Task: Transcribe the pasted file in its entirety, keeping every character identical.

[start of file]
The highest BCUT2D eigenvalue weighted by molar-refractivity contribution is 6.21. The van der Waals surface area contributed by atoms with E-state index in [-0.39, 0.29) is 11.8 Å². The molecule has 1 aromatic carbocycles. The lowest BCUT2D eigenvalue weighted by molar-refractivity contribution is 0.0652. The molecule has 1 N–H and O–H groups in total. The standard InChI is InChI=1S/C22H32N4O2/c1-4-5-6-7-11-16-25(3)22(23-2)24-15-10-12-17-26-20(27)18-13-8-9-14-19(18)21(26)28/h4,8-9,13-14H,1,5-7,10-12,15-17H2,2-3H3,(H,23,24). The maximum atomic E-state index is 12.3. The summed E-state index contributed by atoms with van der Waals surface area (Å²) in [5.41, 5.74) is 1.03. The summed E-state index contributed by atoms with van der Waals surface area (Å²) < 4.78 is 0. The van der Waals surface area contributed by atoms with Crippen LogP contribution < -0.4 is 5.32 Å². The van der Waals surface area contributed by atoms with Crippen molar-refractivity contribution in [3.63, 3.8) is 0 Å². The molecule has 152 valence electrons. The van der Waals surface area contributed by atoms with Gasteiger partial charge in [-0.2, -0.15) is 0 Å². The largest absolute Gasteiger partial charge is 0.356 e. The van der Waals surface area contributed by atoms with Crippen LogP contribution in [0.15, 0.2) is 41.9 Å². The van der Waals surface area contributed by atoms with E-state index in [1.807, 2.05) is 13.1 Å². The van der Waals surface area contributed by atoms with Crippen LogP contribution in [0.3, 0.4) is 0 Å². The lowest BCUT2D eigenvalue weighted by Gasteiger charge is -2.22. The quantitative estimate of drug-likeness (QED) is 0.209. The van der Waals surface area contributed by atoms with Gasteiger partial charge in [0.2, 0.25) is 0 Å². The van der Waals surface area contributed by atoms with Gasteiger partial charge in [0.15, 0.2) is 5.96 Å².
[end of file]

The highest BCUT2D eigenvalue weighted by molar-refractivity contribution is 6.21. The van der Waals surface area contributed by atoms with E-state index in [-0.39, 0.29) is 11.8 Å². The molecule has 1 aromatic carbocycles. The lowest BCUT2D eigenvalue weighted by molar-refractivity contribution is 0.0652. The molecule has 1 N–H and O–H groups in total. The standard InChI is InChI=1S/C22H32N4O2/c1-4-5-6-7-11-16-25(3)22(23-2)24-15-10-12-17-26-20(27)18-13-8-9-14-19(18)21(26)28/h4,8-9,13-14H,1,5-7,10-12,15-17H2,2-3H3,(H,23,24). The maximum atomic E-state index is 12.3. The summed E-state index contributed by atoms with van der Waals surface area (Å²) in [5.41, 5.74) is 1.03. The summed E-state index contributed by atoms with van der Waals surface area (Å²) < 4.78 is 0. The van der Waals surface area contributed by atoms with Crippen LogP contribution < -0.4 is 5.32 Å². The van der Waals surface area contributed by atoms with Crippen molar-refractivity contribution in [3.63, 3.8) is 0 Å². The molecule has 152 valence electrons. The van der Waals surface area contributed by atoms with Gasteiger partial charge in [-0.2, -0.15) is 0 Å². The largest absolute Gasteiger partial charge is 0.356 e. The van der Waals surface area contributed by atoms with Crippen LogP contribution in [0.15, 0.2) is 41.9 Å². The van der Waals surface area contributed by atoms with E-state index in [1.807, 2.05) is 13.1 Å². The van der Waals surface area contributed by atoms with Crippen LogP contribution in [0.3, 0.4) is 0 Å². The lowest BCUT2D eigenvalue weighted by Gasteiger charge is -2.22. The quantitative estimate of drug-likeness (QED) is 0.209. The van der Waals surface area contributed by atoms with Gasteiger partial charge in [0.2, 0.25) is 0 Å². The van der Waals surface area contributed by atoms with Gasteiger partial charge in [0.15, 0.2) is 5.96 Å².